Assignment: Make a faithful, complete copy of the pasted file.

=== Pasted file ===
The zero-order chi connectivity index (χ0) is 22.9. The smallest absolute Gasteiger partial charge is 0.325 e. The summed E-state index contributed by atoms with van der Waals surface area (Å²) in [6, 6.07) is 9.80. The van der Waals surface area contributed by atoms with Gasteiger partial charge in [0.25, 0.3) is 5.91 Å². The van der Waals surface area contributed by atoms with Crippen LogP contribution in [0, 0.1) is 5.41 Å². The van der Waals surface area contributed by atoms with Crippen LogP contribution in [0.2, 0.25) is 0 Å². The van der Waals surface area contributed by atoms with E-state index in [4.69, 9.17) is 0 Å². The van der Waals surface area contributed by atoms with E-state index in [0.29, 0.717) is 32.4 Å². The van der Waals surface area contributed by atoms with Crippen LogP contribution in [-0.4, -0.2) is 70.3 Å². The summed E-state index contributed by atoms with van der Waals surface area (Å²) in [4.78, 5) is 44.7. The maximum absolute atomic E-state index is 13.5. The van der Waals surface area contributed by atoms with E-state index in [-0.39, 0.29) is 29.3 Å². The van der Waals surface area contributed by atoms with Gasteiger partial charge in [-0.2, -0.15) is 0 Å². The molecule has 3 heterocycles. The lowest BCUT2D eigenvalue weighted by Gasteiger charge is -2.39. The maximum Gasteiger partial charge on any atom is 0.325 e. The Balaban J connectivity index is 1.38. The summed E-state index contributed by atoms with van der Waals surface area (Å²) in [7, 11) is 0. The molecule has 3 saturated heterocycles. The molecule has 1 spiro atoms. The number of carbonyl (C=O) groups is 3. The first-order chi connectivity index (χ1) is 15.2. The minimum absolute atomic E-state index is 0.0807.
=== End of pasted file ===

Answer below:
The zero-order chi connectivity index (χ0) is 22.9. The smallest absolute Gasteiger partial charge is 0.325 e. The summed E-state index contributed by atoms with van der Waals surface area (Å²) in [6, 6.07) is 9.80. The van der Waals surface area contributed by atoms with Gasteiger partial charge in [0.25, 0.3) is 5.91 Å². The van der Waals surface area contributed by atoms with Crippen LogP contribution in [0, 0.1) is 5.41 Å². The van der Waals surface area contributed by atoms with Crippen LogP contribution in [0.2, 0.25) is 0 Å². The van der Waals surface area contributed by atoms with E-state index in [4.69, 9.17) is 0 Å². The van der Waals surface area contributed by atoms with E-state index in [0.29, 0.717) is 32.4 Å². The van der Waals surface area contributed by atoms with Crippen LogP contribution in [-0.4, -0.2) is 70.3 Å². The summed E-state index contributed by atoms with van der Waals surface area (Å²) in [4.78, 5) is 44.7. The maximum absolute atomic E-state index is 13.5. The van der Waals surface area contributed by atoms with E-state index in [-0.39, 0.29) is 29.3 Å². The van der Waals surface area contributed by atoms with Gasteiger partial charge in [-0.2, -0.15) is 0 Å². The molecule has 3 heterocycles. The lowest BCUT2D eigenvalue weighted by Gasteiger charge is -2.39. The maximum Gasteiger partial charge on any atom is 0.325 e. The Balaban J connectivity index is 1.38. The summed E-state index contributed by atoms with van der Waals surface area (Å²) in [7, 11) is 0. The molecule has 3 saturated heterocycles. The molecule has 1 spiro atoms. The number of carbonyl (C=O) groups is 3. The first-order chi connectivity index (χ1) is 15.2. The minimum absolute atomic E-state index is 0.0807.